A Fifth of New York Firefighters Take Paid Medical Leave to Avoid Vaccine Mandate

More than a fifth of the New York City Fire Department's workforce has taken paid medical leave in the week leading up to the city's vaccine mandate.

FDNY Commissioner Daniel Nigro said that 2,300 firefighters of the department's 11,000 employees have called out sick as of Monday morning.

FDNY Deputy Commissioner Frank Dwyer called the numbers "very unusual."

City officials believed the staffing shortage is in protest of Mayor Bill de Blasio's mandate for the municipal workers, who had until 5 p.m. Friday to get at least one shot of a COVID-19 vaccine or be placed on unpaid leave beginning Monday.

Nigro has slammed the apparent sickout as "bogus" and blasted firefighters who are participating for neglecting their oaths.

"Irresponsible bogus sick leave by some of our members is creating a danger for New Yorkers and their fellow Firefighters," Nigro said. "They need to return to work or risk the consequences of their actions."

"Despite these actions by some, the department will continue to respond to all calls for help that come our way," the commissioner added.

Nigro said that despite missing nearly a fifth of their members, "the department has not closed any firehouses."

In the week and a half since de Blasio announced the mandate, the FDNY has a vaccination rate of 87 percent.

FDNY Vaccine Mandate NYC Medical Leave
About a fifth of New York City Fire Department firefighters have taken paid medical leave in the week leading up to the city's COVID-19 vaccine mandate. Members of the New York City Fire Department applaud outside NYU Langone Health on May 17, 2020 in New York City. Noam Galai/Getty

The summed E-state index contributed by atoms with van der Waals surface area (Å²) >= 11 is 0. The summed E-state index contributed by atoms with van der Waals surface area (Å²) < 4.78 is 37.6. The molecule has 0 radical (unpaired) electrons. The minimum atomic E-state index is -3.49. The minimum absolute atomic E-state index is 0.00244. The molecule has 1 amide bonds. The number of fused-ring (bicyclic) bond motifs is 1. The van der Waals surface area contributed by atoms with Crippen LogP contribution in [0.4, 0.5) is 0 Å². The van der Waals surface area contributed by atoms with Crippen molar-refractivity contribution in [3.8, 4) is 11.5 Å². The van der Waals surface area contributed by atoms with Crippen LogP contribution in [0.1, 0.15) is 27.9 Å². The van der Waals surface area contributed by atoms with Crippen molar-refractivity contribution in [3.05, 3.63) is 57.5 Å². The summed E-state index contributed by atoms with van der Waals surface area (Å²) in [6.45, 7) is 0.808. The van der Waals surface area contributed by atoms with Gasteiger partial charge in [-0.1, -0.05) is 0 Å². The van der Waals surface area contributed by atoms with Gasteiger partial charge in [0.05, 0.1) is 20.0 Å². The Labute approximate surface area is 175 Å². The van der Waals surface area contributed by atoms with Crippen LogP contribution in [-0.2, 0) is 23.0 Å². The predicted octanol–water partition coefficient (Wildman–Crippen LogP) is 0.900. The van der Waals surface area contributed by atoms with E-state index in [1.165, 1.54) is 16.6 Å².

Firefighters Association President Andrew Ansbro and FDNY-Fire Officers Association President Jim McCarthy have argued that their members did not receive enough notice from the mayor on the mandate.

De Blasio disputed the union leaders during a Monday press conference, saying "There was lots of time for people to think about" getting vaccinated.

"We had the phase of vaccinate or test. There was lots of time. There were lots of incentives. But it's been quite clear this was the direction we're going in and it's the right thing to do," de Blasio said.

"Do the right thing. Come to work. Protect people as you took an oath to do," he added. "This is something we don't tolerate. In the end, when people do this kind of thing, there are consequences."

The mayor also pointed to several court rulings that confirmed the legality of his mandate, saying "The court spoke, it's time to recognize this is the law. Get back to work protecting the people the city."

The FDNY said they are continuing to see "strong, good normal response times" but that many firehouses remained understaffed.

"Once members come to their senses and stop using medical leave improperly, they can help not only the citizens of the city but their brothers and sisters who are staffing these units," Nirgo said.

On Monday, de Blasio warned city workers of faking being sick, telling them that they could soon lose the support of New Yorkers across the city.

"When city workers, such as those who are choosing not to show up to work even though they're not sick, when they do that, they start to lose public support," de Blasio said. "They start to get the public, in fact, angry that people are paying taxes but not getting the services they deserve."

"So, if anybody out there is faking being sick, you're doing the wrong thing for yourself. You're doing the wrong thing for your department and you're sending a message to people the city and they're receiving that message and they don't like it," the mayor added.